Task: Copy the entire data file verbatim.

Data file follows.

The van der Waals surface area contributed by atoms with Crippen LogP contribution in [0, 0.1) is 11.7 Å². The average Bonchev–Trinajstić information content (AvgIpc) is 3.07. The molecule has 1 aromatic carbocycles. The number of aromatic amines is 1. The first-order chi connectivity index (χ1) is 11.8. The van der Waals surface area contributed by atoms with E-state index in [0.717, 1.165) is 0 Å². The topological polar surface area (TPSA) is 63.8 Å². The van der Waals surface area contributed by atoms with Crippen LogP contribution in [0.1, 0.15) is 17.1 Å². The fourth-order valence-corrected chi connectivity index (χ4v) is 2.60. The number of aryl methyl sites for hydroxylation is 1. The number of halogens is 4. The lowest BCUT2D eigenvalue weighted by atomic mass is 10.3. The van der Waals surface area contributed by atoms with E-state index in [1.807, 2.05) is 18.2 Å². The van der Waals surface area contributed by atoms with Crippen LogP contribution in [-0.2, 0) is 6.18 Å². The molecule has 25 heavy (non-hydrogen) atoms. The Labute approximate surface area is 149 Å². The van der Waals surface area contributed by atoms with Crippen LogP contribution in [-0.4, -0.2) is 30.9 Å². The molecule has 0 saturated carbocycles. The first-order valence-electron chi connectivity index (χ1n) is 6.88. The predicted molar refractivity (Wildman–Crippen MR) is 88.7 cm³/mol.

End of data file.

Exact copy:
The van der Waals surface area contributed by atoms with Crippen LogP contribution in [0, 0.1) is 11.7 Å². The average Bonchev–Trinajstić information content (AvgIpc) is 3.07. The molecule has 1 aromatic carbocycles. The number of aromatic amines is 1. The first-order chi connectivity index (χ1) is 11.8. The van der Waals surface area contributed by atoms with E-state index in [0.717, 1.165) is 0 Å². The topological polar surface area (TPSA) is 63.8 Å². The van der Waals surface area contributed by atoms with Crippen LogP contribution in [0.1, 0.15) is 17.1 Å². The fourth-order valence-corrected chi connectivity index (χ4v) is 2.60. The number of aryl methyl sites for hydroxylation is 1. The number of halogens is 4. The lowest BCUT2D eigenvalue weighted by atomic mass is 10.3. The van der Waals surface area contributed by atoms with E-state index in [1.807, 2.05) is 18.2 Å². The van der Waals surface area contributed by atoms with Crippen LogP contribution in [-0.2, 0) is 6.18 Å². The molecule has 25 heavy (non-hydrogen) atoms. The Labute approximate surface area is 149 Å². The van der Waals surface area contributed by atoms with Crippen LogP contribution in [-0.4, -0.2) is 30.9 Å². The molecule has 0 saturated carbocycles. The first-order valence-electron chi connectivity index (χ1n) is 6.88. The predicted molar refractivity (Wildman–Crippen MR) is 88.7 cm³/mol.